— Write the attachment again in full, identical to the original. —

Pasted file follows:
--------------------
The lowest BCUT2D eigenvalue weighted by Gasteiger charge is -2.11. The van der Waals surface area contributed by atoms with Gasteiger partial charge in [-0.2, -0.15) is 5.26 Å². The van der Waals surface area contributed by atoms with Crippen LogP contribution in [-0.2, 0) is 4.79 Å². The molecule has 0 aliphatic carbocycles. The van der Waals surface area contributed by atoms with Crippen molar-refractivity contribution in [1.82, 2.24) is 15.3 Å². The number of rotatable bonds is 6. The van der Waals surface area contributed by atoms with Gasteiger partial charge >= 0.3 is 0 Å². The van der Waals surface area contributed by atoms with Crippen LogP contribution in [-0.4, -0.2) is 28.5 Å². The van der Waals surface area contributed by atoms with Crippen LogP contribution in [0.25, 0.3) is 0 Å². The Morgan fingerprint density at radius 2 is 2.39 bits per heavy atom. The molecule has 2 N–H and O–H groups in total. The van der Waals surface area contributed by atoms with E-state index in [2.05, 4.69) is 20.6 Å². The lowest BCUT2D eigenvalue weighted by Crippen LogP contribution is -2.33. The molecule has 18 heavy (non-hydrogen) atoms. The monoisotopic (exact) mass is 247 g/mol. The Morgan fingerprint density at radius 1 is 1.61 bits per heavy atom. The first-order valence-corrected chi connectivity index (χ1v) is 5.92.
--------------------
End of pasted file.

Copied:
The lowest BCUT2D eigenvalue weighted by Gasteiger charge is -2.11. The van der Waals surface area contributed by atoms with Gasteiger partial charge in [-0.2, -0.15) is 5.26 Å². The van der Waals surface area contributed by atoms with Crippen LogP contribution in [-0.2, 0) is 4.79 Å². The molecule has 0 aliphatic carbocycles. The van der Waals surface area contributed by atoms with Crippen molar-refractivity contribution in [1.82, 2.24) is 15.3 Å². The number of rotatable bonds is 6. The van der Waals surface area contributed by atoms with Gasteiger partial charge >= 0.3 is 0 Å². The van der Waals surface area contributed by atoms with Crippen LogP contribution in [-0.4, -0.2) is 28.5 Å². The van der Waals surface area contributed by atoms with Crippen LogP contribution in [0.25, 0.3) is 0 Å². The Morgan fingerprint density at radius 2 is 2.39 bits per heavy atom. The molecule has 2 N–H and O–H groups in total. The van der Waals surface area contributed by atoms with E-state index in [2.05, 4.69) is 20.6 Å². The lowest BCUT2D eigenvalue weighted by Crippen LogP contribution is -2.33. The molecule has 18 heavy (non-hydrogen) atoms. The monoisotopic (exact) mass is 247 g/mol. The Morgan fingerprint density at radius 1 is 1.61 bits per heavy atom. The first-order valence-corrected chi connectivity index (χ1v) is 5.92.